• kevin-rahe

    Same-sex couples can put in the eighteen years it takes to rear a healthy, well-adjusted adult just as well as opposite-sex couples.

     

    I think same-sex couples are at a distinct disadvantage in trying to model the roles of mother and father, which I think is important to a child’s development, but that argument aside, you haven’t even begun to justify extending the benefits and privileges afforded traditionally-married couples to same-sex couples.  There is a cost incurred by society for all those benefits and privileges (e.g. property rights, joint income tax filing, etc.), and like anything the cost must be justified.  In this case, married couples make a contribution to society – namely society itself – that warrants the cost of the benefits and privileges granted to them.  Same-sex couples, however, could never be expected, as a group, to make that contribution to society.  Hence, there is no justification to incur the cost of extending them the same benefits and privileges given to traditionally-married couples.

  • arekushieru

    Of course, Kevin misses the obvious points.  That heterosexual marriage was recognized by the Church long before it was recognized by the federal government.  And marriage is a PAGAN custom.  And that the Bible has NO prohibition against homosexual marriage, only infidelity with someone of the same OR opposite sex. 

  • arekushieru

    Um, Kevin, you do understand WHY pedophilia in humans is condemned, right? Something from your post tells me you don’t, though.  Here, let me spell it out for you, differing levels of consent…. 

  • kevin-rahe

    the Bible has NO prohibition against homosexual marriage

     

    Specifically, no.  There are plenty of references condemning homosexual acts, however.

  • arekushieru

    You missed my point, of course, Kevin, because I was talking about homosexual acts.  What is infidelity if NOT an act, after all, eh?

  • arekushieru

    The ONLY reason that you can state that the mother and father roles are so necessary to raising a child is if you ignore the FACT that there really isn’t much difference between a woman and a man, except what they have been socialized to accept.  And pinholing people into such roles based on their anatomy is something feminists have been trying to abolish for ages.  It’s patriarchal AND misogynistic.  Thanks.

  • prochoiceferret

    I think same-sex couples are at a distinct disadvantage in trying to model the roles of mother and father, which I think is important to a child’s development,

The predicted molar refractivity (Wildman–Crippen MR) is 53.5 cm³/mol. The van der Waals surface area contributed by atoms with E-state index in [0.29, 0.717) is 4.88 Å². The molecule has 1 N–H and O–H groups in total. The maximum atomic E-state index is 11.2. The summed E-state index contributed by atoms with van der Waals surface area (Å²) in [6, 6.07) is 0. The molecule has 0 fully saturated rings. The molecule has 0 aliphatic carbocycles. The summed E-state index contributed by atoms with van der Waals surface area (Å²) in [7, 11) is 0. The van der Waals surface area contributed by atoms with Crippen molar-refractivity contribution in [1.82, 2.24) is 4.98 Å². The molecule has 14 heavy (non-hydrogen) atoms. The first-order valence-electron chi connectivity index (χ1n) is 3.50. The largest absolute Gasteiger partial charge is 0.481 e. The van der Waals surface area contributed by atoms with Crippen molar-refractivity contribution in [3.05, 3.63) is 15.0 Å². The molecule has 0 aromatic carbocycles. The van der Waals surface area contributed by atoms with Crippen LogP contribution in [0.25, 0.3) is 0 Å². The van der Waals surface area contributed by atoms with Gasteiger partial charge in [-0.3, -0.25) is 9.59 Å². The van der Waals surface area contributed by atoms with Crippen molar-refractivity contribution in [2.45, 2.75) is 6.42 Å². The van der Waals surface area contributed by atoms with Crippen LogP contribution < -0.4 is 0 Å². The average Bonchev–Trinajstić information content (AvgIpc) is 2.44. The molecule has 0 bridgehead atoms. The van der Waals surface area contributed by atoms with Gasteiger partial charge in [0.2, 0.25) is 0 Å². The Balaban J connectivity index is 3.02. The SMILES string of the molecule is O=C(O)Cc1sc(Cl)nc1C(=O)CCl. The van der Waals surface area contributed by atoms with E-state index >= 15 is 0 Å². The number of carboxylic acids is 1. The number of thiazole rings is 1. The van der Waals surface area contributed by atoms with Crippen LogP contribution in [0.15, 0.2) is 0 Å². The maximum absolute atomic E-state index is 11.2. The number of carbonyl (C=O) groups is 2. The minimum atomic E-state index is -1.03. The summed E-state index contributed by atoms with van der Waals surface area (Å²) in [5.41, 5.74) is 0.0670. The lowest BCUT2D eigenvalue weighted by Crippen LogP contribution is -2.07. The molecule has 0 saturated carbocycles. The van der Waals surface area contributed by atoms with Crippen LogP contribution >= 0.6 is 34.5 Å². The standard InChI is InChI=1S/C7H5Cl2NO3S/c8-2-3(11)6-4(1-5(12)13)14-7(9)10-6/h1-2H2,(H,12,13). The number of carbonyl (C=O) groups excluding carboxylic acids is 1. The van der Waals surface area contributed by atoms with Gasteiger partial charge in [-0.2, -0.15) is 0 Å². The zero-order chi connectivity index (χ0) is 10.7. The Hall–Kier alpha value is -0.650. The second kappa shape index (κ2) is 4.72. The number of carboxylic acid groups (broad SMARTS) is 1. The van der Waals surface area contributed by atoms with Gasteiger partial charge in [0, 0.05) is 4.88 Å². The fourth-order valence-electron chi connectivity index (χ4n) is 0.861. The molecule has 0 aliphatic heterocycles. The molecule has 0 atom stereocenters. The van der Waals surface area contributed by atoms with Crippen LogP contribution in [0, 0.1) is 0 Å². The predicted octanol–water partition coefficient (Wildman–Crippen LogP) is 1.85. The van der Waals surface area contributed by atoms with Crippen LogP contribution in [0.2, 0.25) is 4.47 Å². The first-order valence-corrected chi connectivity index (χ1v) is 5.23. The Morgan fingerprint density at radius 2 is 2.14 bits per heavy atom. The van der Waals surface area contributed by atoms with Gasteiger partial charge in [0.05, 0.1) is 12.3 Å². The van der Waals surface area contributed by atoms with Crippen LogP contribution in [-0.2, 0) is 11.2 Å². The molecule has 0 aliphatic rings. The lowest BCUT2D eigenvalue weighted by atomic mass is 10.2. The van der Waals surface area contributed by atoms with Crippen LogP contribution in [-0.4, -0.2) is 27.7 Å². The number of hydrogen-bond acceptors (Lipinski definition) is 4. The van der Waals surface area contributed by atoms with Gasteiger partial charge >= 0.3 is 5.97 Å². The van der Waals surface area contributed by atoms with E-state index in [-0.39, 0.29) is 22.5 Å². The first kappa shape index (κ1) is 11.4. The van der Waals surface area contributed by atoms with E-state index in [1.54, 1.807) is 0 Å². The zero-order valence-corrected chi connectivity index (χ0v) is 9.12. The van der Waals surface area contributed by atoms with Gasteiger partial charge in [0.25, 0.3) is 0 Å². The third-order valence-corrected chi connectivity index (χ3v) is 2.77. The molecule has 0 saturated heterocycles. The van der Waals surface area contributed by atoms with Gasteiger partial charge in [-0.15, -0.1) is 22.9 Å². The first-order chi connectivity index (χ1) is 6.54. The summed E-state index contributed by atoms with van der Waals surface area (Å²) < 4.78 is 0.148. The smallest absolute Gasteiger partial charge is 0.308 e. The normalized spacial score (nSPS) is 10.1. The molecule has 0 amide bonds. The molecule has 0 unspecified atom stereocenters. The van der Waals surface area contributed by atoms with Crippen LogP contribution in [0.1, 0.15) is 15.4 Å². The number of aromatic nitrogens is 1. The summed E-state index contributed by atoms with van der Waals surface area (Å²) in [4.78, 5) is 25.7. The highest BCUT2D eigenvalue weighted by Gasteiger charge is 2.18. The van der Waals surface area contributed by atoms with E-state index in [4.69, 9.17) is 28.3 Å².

Oh, so you’re a developmental psychologist! Would you happen to have peer-reviewed journal references on which you base your position?

     

    I’d be interested to see those, because whenever I hear about impartial, scientifically-sound studies of kids raised by same-sex couples, the conclusions are uniformly that they do as well (if not better) than those raised by traditional opposite-sex couples.

     

    but that argument aside, you haven’t even begun to justify extending the benefits and privileges afforded traditionally-married couples to same-sex couples.  There is a cost incurred by society for all those benefits and privileges (e.g. property rights, joint income tax filing, etc.), and like anything the cost must be justified.

     

    Yes, why should we pay all of these costly benefits to opposite-sex couples?

     

    In this case, married couples make a contribution to society – namely society itself – that warrants the cost of the benefits and privileges granted to them.  Same-sex couples, however, could never be expected, as a group, to make that contribution to society.

     

    Same-sex parents can, do, and have raised perfectly healthy kids. So they are, in fact, already making that contribution to society.

     

    I’m sure you are very pleased to learn this, and will adjust your position accordingly.

     

    Hence, there is no justification to incur the cost of extending them the same benefits and privileges given to traditionally-married couples.

     

    This conclusion was based on incomplete information, and has been automatically pre-empted for your convenience.

  • arekushieru

    Fear of vulnerability to heterosexual relationships is another important factor in the development of homosexual attractions. This inability to feel safe loving someone of the opposite sex is usually unconscious and originates most often from traumatic experiences within the home. In males this may be a consequence of having a mother who was overly controlling, excessively needy or dependent, angry and critical, unaffectionate and cold, narcissistic and insensitive, very mistrustful and addicted of ill. In females the fear of trusting males in a loving relationship may arise from having a father who was very angry, rejecting and distant, insensitive toward the mother, abusive, harsh, selfish, addicted or unloving.>>